We feel a sense of familiarity with the other person and warm up to them quickly. It also creates a sense of rapport naturally.


You can do this by:

● Asking for someone’s opinion about a situation, then focus on finding similarities between what you agree on and what they’re sharing.

● Once your conversational partner has shared something, ask “why?”. It encourages people to give you longer answers with more information.

● Assume that you are likable and that they are enjoying the conversation. If you find social situations daunting, we have a tendency to assume the worst: “they find me boring, I’m boring, I have nothing to share.” Instead, tell yourself that you connect to them as a human being, and focus all your attention on finding areas of similarity.


Once you’ve spotted a “me too” moment and called it out, immediately there is a greater connection.


4. Assume the other person is as anxious as you

We underestimate how anxious other people are.


The World Health Organisation found that almost 300 million of us experience anxiety. That’s a lot of people.


There’s a strong possibility that the person in front of you is feeling a bit nervous. Realising this increases our compassion towards them. We want to help them feel better.


We can do this by focusing all of our attention on the other person. Because you’re actively looking to learn more about them, you can’t help but start to connect in a meaningful way. Or, you discover that they’re not someone you want to connect with anyway, which gives you the freedom to move on.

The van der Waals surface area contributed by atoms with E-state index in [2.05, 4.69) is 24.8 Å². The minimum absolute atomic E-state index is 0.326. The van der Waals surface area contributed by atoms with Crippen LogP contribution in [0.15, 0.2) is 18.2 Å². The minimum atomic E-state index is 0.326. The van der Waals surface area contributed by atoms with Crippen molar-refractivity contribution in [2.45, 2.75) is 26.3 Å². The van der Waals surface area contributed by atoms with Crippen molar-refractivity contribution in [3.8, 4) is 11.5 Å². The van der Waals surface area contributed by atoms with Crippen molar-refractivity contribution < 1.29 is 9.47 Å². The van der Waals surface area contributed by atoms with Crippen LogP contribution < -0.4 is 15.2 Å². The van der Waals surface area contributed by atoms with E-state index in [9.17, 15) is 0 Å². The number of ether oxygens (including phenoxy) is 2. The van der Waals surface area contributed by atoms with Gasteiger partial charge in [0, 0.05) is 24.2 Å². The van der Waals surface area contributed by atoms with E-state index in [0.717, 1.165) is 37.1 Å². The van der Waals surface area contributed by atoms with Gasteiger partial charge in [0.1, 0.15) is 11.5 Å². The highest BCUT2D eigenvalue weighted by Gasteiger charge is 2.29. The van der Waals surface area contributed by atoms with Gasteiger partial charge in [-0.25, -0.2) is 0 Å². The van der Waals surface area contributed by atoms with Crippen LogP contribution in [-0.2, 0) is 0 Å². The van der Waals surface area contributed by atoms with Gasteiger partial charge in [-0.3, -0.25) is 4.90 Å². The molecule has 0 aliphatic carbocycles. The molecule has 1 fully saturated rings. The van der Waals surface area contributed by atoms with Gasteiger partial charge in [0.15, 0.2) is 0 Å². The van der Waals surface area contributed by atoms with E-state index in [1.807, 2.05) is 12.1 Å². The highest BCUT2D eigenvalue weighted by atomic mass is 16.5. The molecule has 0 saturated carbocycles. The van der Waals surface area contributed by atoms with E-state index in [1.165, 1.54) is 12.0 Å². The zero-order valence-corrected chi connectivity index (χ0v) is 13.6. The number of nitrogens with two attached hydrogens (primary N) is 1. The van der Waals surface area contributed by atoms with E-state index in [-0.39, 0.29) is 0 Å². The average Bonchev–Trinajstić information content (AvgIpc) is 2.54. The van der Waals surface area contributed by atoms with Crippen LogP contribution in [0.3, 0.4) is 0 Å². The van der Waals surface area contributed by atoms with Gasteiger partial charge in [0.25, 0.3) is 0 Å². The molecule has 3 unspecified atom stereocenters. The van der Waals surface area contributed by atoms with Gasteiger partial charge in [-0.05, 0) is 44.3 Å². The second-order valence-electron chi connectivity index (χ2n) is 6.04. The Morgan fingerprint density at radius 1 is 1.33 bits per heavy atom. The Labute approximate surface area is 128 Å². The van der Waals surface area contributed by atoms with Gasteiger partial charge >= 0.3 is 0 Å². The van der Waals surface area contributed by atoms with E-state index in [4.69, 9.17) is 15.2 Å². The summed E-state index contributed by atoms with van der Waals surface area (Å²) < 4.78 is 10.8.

By shifting the focus away from yourself, you feel less self-conscious and nervous. The conversation flows.


You’re able to be present in the moment and actively respond to what they’re saying. You begin to pick up on conversational gems and dive into them, such as the fleeting mention of their holiday to Portugal three years ago.


5. Be proactive

Jessica Pan in her wonderful book Sorry I’m Late, I Didn’t Want To Come spoke to a psychologist who makes an excellent point: nobody waves… but everyone waves back.


If you want to have meaningful connections in your life, actively seek them out. Expanding your horizons and stepping out of your comfort zone to meet people in new areas can lead to exciting opportunities.


Set yourself a time limit, say 3 months, and commit to connecting with a core group of people. This is the time to start those art classes you’ve thought about at 4 pm on a Sunday or to volunteer with a charity that’s helping homeless people.


Following what you’re interested in or passionate about is a great way to connect with like-minded people.


Once you’ve started to grow those fragile connections, nourish them by being the friend you always wanted to have. Remember birthdays and send cards. Schedule monthly reminders to message people. Spend an evening writing postcards to everyone you know


Soon it will feel natural initiating contact. You’ll be the person in charge of your social life.


We like people who we think like us. Dare to be friendly.




Humans are social creatures. Having meaningful connections in your life is fundamental to your happiness. Because introverts tend to take their time forming friendships, try not to put a lot of pressure on yourself. You are doing the best you can, and that’s perfectly okay. The connections will come exactly when they are meant to (and possibly when you least expect them too!).


 


About Daisy Simonis


Daisy Simonis is the founder of Empowered Introverts, an organisation that helps introverts supercharge their people skills (without changing who they are).


With a background of working in public relations, growing a start-up from $0 to $2.3 million, and organising a TEDx event (in the middle of the COVID-19 pandemic), she writes about confidence, people skills, and becoming the best version of yourself.


What shade of introvert are you? Recent research has found there are 4 shades: social, anxious, thinking, and restrained. You can find out yours via this quiz.